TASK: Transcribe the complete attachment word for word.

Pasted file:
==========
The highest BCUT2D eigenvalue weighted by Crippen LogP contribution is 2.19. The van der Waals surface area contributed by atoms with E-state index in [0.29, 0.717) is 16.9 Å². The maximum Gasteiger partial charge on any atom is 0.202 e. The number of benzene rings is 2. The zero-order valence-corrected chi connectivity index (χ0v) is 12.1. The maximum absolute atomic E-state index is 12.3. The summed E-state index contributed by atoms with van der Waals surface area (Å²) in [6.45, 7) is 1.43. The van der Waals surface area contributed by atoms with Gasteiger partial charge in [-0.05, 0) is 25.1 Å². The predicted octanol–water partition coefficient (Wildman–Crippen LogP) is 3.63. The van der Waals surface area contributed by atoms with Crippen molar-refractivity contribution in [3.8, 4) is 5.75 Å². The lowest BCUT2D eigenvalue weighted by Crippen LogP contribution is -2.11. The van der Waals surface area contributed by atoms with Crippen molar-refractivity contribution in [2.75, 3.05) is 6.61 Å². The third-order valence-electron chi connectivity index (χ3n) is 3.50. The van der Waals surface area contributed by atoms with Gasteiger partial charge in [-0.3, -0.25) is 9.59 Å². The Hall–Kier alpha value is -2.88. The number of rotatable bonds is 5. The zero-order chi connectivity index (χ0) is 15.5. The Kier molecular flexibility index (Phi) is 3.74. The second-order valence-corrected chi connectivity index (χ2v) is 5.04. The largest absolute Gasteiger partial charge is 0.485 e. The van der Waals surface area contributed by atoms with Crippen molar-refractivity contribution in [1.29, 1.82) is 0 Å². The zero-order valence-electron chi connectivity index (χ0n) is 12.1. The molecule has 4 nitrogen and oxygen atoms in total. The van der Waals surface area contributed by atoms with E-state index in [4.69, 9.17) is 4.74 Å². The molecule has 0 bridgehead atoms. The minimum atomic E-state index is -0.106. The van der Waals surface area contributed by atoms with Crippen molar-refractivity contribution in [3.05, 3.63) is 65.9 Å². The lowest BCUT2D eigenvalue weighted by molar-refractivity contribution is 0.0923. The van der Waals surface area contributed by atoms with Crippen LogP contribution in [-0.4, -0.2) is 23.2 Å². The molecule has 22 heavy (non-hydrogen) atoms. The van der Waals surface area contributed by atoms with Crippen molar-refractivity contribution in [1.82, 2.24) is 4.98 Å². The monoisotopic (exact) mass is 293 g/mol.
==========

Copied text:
The highest BCUT2D eigenvalue weighted by Crippen LogP contribution is 2.19. The van der Waals surface area contributed by atoms with E-state index in [0.29, 0.717) is 16.9 Å². The maximum Gasteiger partial charge on any atom is 0.202 e. The number of benzene rings is 2. The zero-order valence-corrected chi connectivity index (χ0v) is 12.1. The maximum absolute atomic E-state index is 12.3. The summed E-state index contributed by atoms with van der Waals surface area (Å²) in [6.45, 7) is 1.43. The van der Waals surface area contributed by atoms with Gasteiger partial charge in [-0.05, 0) is 25.1 Å². The predicted octanol–water partition coefficient (Wildman–Crippen LogP) is 3.63. The van der Waals surface area contributed by atoms with Crippen molar-refractivity contribution in [3.8, 4) is 5.75 Å². The lowest BCUT2D eigenvalue weighted by Crippen LogP contribution is -2.11. The van der Waals surface area contributed by atoms with Crippen molar-refractivity contribution in [2.75, 3.05) is 6.61 Å². The third-order valence-electron chi connectivity index (χ3n) is 3.50. The van der Waals surface area contributed by atoms with Gasteiger partial charge in [-0.3, -0.25) is 9.59 Å². The Hall–Kier alpha value is -2.88. The number of rotatable bonds is 5. The zero-order chi connectivity index (χ0) is 15.5. The Kier molecular flexibility index (Phi) is 3.74. The second-order valence-corrected chi connectivity index (χ2v) is 5.04. The largest absolute Gasteiger partial charge is 0.485 e. The van der Waals surface area contributed by atoms with Crippen molar-refractivity contribution in [1.29, 1.82) is 0 Å². The zero-order valence-electron chi connectivity index (χ0n) is 12.1. The molecule has 4 nitrogen and oxygen atoms in total. The van der Waals surface area contributed by atoms with E-state index in [4.69, 9.17) is 4.74 Å². The molecule has 0 bridgehead atoms. The minimum atomic E-state index is -0.106. The van der Waals surface area contributed by atoms with Crippen molar-refractivity contribution in [3.05, 3.63) is 65.9 Å². The lowest BCUT2D eigenvalue weighted by molar-refractivity contribution is 0.0923. The van der Waals surface area contributed by atoms with Crippen LogP contribution in [-0.4, -0.2) is 23.2 Å². The molecule has 22 heavy (non-hydrogen) atoms. The van der Waals surface area contributed by atoms with Crippen molar-refractivity contribution in [1.82, 2.24) is 4.98 Å². The monoisotopic (exact) mass is 293 g/mol.